Manufacturing is dirty, dull, and outmoded. It’s a slow-moving industry stuck in the past as new technologies out of Silicon Valley threaten to upend it. Stereotypes are fun, and misleading.
Let’s not forget manufacturing is the industry that made the modern age.
While many were musing about robots in science fiction, manufacturers were putting them to practical use. As tech news headlines hyped up 3D printing, manufacturers had been prototyping with it for decades. And though information technology is the source of the latest revolution, manufacturing is the source of the source. No chip fab facilities, no chips.
Manufacturing is high tech and low tech. Greasy, hands-on problem solving in some places and spotless clean rooms in others. Aging assembly lines and lines of choreographed robot arms. At Singularity University’s Exponential Manufacturing Summit, the industry was in focus, with a good look at what’s coming next. Manufacturing is changing, but that isn’t new.
What’s notable is the quickening pace of change.
The big themes this year: How to sift, identify, and make use of the latest technologies and tools to get nimble, break old habits, and stay ahead of the next big wave. Of course, it’s impossible to fit so much information into so little space, and what matters most depends on your lens.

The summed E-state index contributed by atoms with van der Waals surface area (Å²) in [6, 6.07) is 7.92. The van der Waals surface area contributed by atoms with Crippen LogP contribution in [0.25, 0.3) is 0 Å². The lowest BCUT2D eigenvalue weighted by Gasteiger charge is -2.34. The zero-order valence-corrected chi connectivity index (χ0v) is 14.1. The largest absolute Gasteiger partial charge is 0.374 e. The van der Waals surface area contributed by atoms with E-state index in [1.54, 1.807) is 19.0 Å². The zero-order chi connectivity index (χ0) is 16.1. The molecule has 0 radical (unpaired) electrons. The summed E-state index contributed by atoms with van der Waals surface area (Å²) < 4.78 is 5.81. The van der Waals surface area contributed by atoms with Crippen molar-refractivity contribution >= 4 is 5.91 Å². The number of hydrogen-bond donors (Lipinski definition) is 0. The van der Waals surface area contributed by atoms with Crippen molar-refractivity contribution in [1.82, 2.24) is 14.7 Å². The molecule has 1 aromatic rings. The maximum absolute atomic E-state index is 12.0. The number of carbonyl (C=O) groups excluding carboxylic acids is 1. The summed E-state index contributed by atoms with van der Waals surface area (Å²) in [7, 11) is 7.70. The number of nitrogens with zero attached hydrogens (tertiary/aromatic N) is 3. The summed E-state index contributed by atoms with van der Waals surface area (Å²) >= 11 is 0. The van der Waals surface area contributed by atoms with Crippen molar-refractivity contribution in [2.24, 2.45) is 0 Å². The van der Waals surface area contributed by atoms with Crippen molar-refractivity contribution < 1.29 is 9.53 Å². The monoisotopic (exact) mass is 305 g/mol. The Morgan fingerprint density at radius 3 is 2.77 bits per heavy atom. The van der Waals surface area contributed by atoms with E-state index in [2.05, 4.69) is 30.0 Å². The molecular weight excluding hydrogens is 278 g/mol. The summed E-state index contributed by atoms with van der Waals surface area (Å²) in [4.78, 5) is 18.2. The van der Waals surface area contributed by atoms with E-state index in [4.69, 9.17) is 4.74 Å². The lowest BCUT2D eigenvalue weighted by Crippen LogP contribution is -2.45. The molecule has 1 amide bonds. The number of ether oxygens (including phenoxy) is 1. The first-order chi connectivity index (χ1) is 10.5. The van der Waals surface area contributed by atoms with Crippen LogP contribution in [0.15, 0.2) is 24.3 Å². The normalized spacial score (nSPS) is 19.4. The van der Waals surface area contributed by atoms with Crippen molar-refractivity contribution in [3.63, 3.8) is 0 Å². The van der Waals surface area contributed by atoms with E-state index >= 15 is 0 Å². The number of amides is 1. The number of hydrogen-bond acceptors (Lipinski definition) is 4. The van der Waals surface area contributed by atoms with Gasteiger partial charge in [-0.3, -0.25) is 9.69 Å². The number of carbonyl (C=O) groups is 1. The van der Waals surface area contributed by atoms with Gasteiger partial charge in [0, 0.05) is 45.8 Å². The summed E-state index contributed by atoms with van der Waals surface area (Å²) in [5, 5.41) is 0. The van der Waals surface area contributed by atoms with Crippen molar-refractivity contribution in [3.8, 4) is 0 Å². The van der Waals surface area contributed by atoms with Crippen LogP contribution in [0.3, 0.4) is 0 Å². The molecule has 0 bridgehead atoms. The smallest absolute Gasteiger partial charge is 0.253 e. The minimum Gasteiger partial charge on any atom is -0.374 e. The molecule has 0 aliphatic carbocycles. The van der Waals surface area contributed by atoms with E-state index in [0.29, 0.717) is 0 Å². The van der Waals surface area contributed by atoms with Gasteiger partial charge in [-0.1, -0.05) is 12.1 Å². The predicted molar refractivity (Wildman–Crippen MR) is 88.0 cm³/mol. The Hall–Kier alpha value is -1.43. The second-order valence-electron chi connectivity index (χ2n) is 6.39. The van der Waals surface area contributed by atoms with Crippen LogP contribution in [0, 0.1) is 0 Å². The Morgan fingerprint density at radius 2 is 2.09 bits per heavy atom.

An artificial Venus flytrap can open and then close on cue, just like its namesake in nature, according to a new study. Scientists said this flexible gripping device could give soft robots a way to grasp and release objects autonomously, without the need for programming or computer-controlled parts.
You may think watching videos on your phone is a harmless way to pass time, but watch out: Newly discovered voice commands could be hidden inside those videos to hack your smartphone through voice recognition.
To an untrained ear, the message may seem like noise, but for smartphone voice assistants, the message is clear.
“[The command could be in] some popular YouTube video that has this strange noise in the background that a human being would just dismiss as an oddity, but that at the same time that noise could be controlling a cellphone that just happens to be located next to a computer,” said Micah Sherr, an associate professor in Georgetown University’s Department of Computer Science.
2017 marks the iPhone’s 10th anniversary, and the rumors are that Apple will be releasing three new models to celebrate: two handsets with incremental improvements, and a third, radically redesigned “premium” iPhone. But although the phones will be unveiled at the same time, customers might have to wait until later in the year to get their hands on the high-end device.
Bloomberg reports that the premium iPhone could be delayed by “one or two months” (compared to Apple’s usual launch schedule) because of the difficulty of manufacturing the handset. Japanese website Mac Otakara previously reported a similar delay.